Diet composition and foraging success in generalist predators: Are specialist individuals better foragers?

Recentment s’ha publicat un nou article en el qual ha participat en David Guixé (BAClab) conjuntament amb en Julien Terraubea (UTU) i la  Beatriz Arroyo (IREC). A continuació en podeu llegir el resum.


Factors affecting individual diet specialization in generalist populations and the relationship between diet and foraging successremain poorly studied, particularly in terrestrial wide-ranging predators. We studied whether individual variations in diet inMontagu’s harrier males (determined through a combination of direct foraging observations and pellet analysis) were associatedwith patterns of foraging habitat selection and foraging success of 12 radiotracked males during the breeding period. We foundimportant differences in diet composition and breadth between individuals. Diet diversity was negatively related to huntingsuccess: the most efficient individuals in terms of hunting success had the most specialized diet. This study also suggests animportant role of individual foraging habitat selection in explaining individual diet, as the proportion of different prey typesin the diet was associated with habitat composition within the home range, with higher proportion of those habitats that heldhigher abundances of their more frequent prey. This study thus provides evidence of individual diet specialization having aknock-on effect on foraging efficiency in a wide-ranging raptor and highlights the role of individual behaviour as a driving forceof intra-population niche variation.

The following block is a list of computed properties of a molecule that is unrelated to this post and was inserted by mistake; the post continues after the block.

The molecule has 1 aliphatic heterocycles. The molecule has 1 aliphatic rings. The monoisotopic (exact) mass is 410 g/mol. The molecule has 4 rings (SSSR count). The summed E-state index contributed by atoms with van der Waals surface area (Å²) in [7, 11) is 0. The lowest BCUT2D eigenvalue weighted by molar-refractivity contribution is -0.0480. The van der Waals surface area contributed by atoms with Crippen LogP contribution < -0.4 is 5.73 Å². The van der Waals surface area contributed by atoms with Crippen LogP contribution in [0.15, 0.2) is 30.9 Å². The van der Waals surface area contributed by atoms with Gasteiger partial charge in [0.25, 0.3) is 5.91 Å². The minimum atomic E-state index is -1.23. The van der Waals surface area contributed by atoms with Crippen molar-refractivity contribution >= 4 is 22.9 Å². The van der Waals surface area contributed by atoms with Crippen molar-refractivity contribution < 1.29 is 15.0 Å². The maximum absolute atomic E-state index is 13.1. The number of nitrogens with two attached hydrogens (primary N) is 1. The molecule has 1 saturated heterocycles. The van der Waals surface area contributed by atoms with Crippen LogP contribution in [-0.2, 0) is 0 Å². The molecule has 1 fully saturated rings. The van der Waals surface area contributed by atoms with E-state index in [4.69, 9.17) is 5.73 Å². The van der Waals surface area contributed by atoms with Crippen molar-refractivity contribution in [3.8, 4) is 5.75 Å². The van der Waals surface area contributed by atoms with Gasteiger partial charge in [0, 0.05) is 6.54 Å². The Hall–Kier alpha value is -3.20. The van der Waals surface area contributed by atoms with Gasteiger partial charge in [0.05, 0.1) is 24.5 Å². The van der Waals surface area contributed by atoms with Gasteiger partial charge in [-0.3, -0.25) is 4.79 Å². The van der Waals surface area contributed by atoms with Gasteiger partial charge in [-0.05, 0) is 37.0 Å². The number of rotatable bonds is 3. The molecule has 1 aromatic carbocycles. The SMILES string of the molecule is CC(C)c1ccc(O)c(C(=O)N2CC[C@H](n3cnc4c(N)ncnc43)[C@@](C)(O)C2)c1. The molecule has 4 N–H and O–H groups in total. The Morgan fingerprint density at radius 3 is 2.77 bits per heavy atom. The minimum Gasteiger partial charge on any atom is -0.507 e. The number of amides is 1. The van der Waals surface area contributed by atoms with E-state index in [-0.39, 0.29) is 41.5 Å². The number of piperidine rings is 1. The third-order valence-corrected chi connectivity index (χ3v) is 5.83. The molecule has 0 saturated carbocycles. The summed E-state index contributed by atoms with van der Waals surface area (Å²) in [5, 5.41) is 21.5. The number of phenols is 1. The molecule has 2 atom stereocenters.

Per més informació:

- Terraube, J., Guixé, D. & Arroyo, B (2014). Diet composition and foraging success in generalist predators: Are specialist individualsbetter foragers? Basic and Applied Ecology (2014),

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